Theory of change

Publication Subtitle

Ending child marriage in Bangladesh

Publication year


Publication Author

Ravi Verma and Padmavathi Srinivasan

ICRW’s Asia Regional Office brought together 80 stakeholders from communities around Bangladesh for a two-day “Theory of Change: Ending Child Marriage in Bangladesh” workshop in February. Government figures, NGOs, donors, religious leaders and adolescents from local communities joined together to share experiences and insights on how to better understand and tackle Bangladesh’s high rates of child marriage.

In Bangladesh, 64 percent of women aged 20-24 were married before their 18th birthday. Although Bangladesh has recently seen an improvement in gender-based development markers such as rates of female literacy and women’s participation in the labor force, which typically indicate gender equality is increasing, the number of girls married at ages 16 and 17 throughout Bangladesh is actually increasing.

ICRW, in partnership with UNFPA and Plan Bangladesh, conducted the workshop to work together to conceptualize a “theory of change” that could serve as a framework in developing strategies and evaluation indicators to ensure long and short-term goals related to reducing child marriage are met. By bringing together community members and officials with varying socio-economic backgrounds, the workshops encouraged diverse conversations about the causes and consequences of child marriage.

Led by Ravi Verma and Padmavathi Srinivasan from ICRW’s Asia Regional office in New Delhi, the workshop familiarized participants with the latest statistics, trends and patterns of child marriage, both globally and in Bangladesh, and facilitated group work to identify various determinants of child marriage within Bangladesh’s context. Participants worked in various mixed groups bringing together religious groups, NGOs, government officials and adolescent constituencies together. This provided rich and meaningful exchanges of ideas and insightful discussions. The first day discussion informed the policy issues and programmatic nuances that needed to be addressed. These policy and programmatic responses were discussed in detail on the second day, which was attended primarily by senior level policy makers and program managers from both the Government of Bangladesh and other international agencies.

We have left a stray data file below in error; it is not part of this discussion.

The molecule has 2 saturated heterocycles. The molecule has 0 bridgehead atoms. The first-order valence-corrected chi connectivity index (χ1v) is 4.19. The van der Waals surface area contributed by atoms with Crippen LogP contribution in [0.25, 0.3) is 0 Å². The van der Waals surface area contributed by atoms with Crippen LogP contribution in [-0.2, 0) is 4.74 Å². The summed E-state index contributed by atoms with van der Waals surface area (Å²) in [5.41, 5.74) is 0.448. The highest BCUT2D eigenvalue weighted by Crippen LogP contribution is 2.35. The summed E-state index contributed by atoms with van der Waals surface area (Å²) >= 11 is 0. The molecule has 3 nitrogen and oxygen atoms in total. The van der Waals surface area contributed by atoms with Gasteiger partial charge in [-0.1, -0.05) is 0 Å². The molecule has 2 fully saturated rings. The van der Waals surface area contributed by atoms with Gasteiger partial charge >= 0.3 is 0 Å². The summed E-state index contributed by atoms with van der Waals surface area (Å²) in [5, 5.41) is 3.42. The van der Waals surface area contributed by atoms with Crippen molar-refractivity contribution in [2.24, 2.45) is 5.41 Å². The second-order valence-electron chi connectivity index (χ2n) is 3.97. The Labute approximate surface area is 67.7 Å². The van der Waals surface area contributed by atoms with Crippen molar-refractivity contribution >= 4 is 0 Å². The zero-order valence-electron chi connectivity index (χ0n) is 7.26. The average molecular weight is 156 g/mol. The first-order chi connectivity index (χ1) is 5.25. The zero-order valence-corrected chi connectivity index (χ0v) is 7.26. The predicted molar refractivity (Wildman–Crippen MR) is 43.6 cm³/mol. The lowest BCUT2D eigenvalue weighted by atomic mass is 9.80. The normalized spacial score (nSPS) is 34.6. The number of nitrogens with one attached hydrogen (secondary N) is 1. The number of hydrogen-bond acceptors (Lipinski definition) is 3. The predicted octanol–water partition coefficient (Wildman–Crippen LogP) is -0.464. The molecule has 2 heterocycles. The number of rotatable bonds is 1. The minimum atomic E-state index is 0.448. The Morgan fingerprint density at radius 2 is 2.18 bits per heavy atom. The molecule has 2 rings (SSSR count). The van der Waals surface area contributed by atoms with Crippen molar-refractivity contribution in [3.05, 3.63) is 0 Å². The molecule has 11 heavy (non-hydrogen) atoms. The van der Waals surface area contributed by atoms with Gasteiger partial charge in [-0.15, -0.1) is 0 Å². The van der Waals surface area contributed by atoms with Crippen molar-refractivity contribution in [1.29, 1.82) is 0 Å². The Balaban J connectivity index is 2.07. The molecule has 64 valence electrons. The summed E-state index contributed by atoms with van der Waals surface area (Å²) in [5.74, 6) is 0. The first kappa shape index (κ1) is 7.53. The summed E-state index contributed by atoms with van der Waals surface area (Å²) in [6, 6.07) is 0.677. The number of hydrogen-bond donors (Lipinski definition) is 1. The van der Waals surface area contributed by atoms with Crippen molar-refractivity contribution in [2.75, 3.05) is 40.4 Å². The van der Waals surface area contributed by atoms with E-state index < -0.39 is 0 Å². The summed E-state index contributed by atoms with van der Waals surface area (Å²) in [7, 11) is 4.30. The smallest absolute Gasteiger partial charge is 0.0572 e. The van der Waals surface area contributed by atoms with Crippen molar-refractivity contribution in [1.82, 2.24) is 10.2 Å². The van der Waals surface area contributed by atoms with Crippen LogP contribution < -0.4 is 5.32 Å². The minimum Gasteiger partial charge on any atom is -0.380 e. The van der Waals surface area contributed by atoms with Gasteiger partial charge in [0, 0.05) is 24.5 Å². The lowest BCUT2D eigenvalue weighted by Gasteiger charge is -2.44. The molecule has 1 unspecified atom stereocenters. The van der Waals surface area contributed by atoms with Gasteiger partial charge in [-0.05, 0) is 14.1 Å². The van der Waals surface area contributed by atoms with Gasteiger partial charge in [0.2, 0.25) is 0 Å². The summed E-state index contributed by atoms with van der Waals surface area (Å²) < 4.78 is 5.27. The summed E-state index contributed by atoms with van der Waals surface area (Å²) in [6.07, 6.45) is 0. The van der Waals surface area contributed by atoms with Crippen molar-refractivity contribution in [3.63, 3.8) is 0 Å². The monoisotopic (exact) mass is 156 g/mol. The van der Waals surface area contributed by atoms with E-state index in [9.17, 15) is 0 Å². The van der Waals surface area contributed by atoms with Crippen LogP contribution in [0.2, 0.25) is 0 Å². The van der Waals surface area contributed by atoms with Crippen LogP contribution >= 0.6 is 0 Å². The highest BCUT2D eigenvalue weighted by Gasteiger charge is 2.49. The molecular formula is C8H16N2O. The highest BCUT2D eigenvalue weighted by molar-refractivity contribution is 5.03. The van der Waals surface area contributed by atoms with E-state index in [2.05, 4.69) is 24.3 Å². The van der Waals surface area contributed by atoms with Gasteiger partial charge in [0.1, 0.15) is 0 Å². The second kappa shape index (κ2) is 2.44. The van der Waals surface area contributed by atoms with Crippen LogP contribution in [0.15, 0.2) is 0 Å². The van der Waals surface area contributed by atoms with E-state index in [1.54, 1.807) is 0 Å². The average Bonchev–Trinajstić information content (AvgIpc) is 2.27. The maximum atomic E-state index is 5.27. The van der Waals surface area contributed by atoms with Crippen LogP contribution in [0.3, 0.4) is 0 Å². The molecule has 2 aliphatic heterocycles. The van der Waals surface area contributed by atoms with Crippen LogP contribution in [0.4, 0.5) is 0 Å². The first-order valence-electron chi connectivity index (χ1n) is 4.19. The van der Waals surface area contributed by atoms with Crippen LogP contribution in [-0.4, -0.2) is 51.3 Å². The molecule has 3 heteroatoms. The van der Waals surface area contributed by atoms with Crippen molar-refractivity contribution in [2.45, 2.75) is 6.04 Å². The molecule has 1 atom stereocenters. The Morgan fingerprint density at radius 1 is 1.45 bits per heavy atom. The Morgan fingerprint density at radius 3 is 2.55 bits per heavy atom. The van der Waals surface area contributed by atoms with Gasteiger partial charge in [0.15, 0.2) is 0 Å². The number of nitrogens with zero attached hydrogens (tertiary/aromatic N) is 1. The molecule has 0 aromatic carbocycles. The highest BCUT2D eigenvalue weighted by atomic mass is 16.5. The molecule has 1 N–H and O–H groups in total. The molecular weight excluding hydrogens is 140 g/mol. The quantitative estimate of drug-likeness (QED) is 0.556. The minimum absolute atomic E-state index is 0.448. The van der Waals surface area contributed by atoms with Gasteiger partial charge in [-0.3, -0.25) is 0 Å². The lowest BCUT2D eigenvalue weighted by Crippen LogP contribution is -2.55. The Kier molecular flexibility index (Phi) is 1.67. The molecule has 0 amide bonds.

The participants identified five pillars of influence on girls’ lives that should be addressed in order to eliminate the practice of child marriage: the child’s agency, her family, her community, institutions, and policies. Through analyzing participants’ feedback and discussions throughout the workshop, the ToC proposes a multi-sectoral and multi-level approach. The best approach in preventing child marriage is to address the five pillars in ways that would be based on culturally and contextually appropriate prioritization of these pillars and assessment of strengths and weaknesses. ICRW has previously found that one of the most critical ways to accomplish this is by empowering girls to make their own life choices free from fear and violence.